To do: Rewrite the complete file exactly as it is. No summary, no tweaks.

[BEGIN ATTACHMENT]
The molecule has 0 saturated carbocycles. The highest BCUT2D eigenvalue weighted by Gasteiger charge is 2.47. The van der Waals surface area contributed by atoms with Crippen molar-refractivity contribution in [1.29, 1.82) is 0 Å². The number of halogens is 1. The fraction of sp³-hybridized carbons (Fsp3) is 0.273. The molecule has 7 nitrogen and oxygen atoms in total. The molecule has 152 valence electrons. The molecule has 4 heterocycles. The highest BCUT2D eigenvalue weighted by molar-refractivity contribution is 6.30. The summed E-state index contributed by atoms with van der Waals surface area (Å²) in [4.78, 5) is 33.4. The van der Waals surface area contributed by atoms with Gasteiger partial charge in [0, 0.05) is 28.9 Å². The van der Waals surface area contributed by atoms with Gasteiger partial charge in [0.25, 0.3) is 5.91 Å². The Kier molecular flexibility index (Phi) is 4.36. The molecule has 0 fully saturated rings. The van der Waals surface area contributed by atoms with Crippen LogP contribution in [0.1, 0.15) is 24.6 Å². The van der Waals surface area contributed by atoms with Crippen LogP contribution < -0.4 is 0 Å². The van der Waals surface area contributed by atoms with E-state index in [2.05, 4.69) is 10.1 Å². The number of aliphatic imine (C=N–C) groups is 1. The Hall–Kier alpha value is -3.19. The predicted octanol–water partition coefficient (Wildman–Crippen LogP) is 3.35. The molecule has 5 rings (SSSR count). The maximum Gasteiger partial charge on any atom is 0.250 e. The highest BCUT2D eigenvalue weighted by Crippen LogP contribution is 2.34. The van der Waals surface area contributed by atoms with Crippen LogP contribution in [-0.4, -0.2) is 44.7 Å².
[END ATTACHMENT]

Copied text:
The molecule has 0 saturated carbocycles. The highest BCUT2D eigenvalue weighted by Gasteiger charge is 2.47. The van der Waals surface area contributed by atoms with Crippen molar-refractivity contribution in [1.29, 1.82) is 0 Å². The number of halogens is 1. The fraction of sp³-hybridized carbons (Fsp3) is 0.273. The molecule has 7 nitrogen and oxygen atoms in total. The molecule has 152 valence electrons. The molecule has 4 heterocycles. The highest BCUT2D eigenvalue weighted by molar-refractivity contribution is 6.30. The summed E-state index contributed by atoms with van der Waals surface area (Å²) in [4.78, 5) is 33.4. The van der Waals surface area contributed by atoms with Gasteiger partial charge in [0, 0.05) is 28.9 Å². The van der Waals surface area contributed by atoms with Gasteiger partial charge in [0.25, 0.3) is 5.91 Å². The Kier molecular flexibility index (Phi) is 4.36. The molecule has 0 fully saturated rings. The van der Waals surface area contributed by atoms with Crippen LogP contribution in [0.1, 0.15) is 24.6 Å². The van der Waals surface area contributed by atoms with Crippen LogP contribution < -0.4 is 0 Å². The van der Waals surface area contributed by atoms with E-state index in [2.05, 4.69) is 10.1 Å². The number of aliphatic imine (C=N–C) groups is 1. The Hall–Kier alpha value is -3.19. The predicted octanol–water partition coefficient (Wildman–Crippen LogP) is 3.35. The molecule has 5 rings (SSSR count). The maximum Gasteiger partial charge on any atom is 0.250 e. The highest BCUT2D eigenvalue weighted by Crippen LogP contribution is 2.34. The van der Waals surface area contributed by atoms with Crippen LogP contribution in [-0.4, -0.2) is 44.7 Å².